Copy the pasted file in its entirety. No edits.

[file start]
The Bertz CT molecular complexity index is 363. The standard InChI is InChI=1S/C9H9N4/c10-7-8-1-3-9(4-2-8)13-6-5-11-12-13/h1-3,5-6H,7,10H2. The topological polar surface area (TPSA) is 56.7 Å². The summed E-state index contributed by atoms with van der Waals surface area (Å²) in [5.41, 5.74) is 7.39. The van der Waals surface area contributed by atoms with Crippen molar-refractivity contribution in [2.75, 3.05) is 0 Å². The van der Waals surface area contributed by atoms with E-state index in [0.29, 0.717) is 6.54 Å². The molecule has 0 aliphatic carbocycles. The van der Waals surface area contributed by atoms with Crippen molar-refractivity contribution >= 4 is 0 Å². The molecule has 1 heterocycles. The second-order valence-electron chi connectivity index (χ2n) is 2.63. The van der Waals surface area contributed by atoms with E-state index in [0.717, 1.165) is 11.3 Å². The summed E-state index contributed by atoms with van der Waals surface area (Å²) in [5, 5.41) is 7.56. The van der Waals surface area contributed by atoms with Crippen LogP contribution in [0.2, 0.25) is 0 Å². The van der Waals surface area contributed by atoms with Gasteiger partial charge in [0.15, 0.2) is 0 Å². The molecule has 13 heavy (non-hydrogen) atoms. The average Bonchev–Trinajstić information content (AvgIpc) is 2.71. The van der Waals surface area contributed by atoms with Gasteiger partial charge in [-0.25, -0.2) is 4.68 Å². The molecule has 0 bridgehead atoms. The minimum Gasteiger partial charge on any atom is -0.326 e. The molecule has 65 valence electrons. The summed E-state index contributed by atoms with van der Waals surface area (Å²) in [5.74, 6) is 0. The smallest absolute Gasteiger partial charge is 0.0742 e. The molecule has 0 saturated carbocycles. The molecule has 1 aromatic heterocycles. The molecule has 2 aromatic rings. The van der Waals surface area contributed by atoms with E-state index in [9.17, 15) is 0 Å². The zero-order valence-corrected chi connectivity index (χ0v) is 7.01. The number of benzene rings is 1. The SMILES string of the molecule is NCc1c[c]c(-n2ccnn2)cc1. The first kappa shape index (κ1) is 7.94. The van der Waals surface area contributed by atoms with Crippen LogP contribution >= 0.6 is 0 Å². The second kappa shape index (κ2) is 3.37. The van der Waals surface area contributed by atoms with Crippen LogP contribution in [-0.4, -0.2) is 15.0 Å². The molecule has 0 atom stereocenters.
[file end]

The Bertz CT molecular complexity index is 363. The standard InChI is InChI=1S/C9H9N4/c10-7-8-1-3-9(4-2-8)13-6-5-11-12-13/h1-3,5-6H,7,10H2. The topological polar surface area (TPSA) is 56.7 Å². The summed E-state index contributed by atoms with van der Waals surface area (Å²) in [5.41, 5.74) is 7.39. The van der Waals surface area contributed by atoms with Crippen molar-refractivity contribution in [2.75, 3.05) is 0 Å². The van der Waals surface area contributed by atoms with E-state index in [0.29, 0.717) is 6.54 Å². The molecule has 0 aliphatic carbocycles. The van der Waals surface area contributed by atoms with Crippen molar-refractivity contribution >= 4 is 0 Å². The molecule has 1 heterocycles. The second-order valence-electron chi connectivity index (χ2n) is 2.63. The van der Waals surface area contributed by atoms with E-state index in [0.717, 1.165) is 11.3 Å². The summed E-state index contributed by atoms with van der Waals surface area (Å²) in [5, 5.41) is 7.56. The van der Waals surface area contributed by atoms with Crippen LogP contribution in [0.2, 0.25) is 0 Å². The van der Waals surface area contributed by atoms with Gasteiger partial charge in [0.15, 0.2) is 0 Å². The molecule has 13 heavy (non-hydrogen) atoms. The average Bonchev–Trinajstić information content (AvgIpc) is 2.71. The van der Waals surface area contributed by atoms with Gasteiger partial charge in [-0.25, -0.2) is 4.68 Å². The molecule has 0 bridgehead atoms. The minimum Gasteiger partial charge on any atom is -0.326 e. The molecule has 65 valence electrons. The summed E-state index contributed by atoms with van der Waals surface area (Å²) in [5.74, 6) is 0. The smallest absolute Gasteiger partial charge is 0.0742 e. The molecule has 0 saturated carbocycles. The molecule has 1 aromatic heterocycles. The molecule has 2 aromatic rings. The van der Waals surface area contributed by atoms with E-state index in [9.17, 15) is 0 Å². The zero-order valence-corrected chi connectivity index (χ0v) is 7.01. The number of benzene rings is 1. The SMILES string of the molecule is NCc1c[c]c(-n2ccnn2)cc1. The first kappa shape index (κ1) is 7.94. The van der Waals surface area contributed by atoms with Crippen LogP contribution >= 0.6 is 0 Å². The second kappa shape index (κ2) is 3.37. The van der Waals surface area contributed by atoms with Crippen LogP contribution in [-0.4, -0.2) is 15.0 Å². The molecule has 0 atom stereocenters.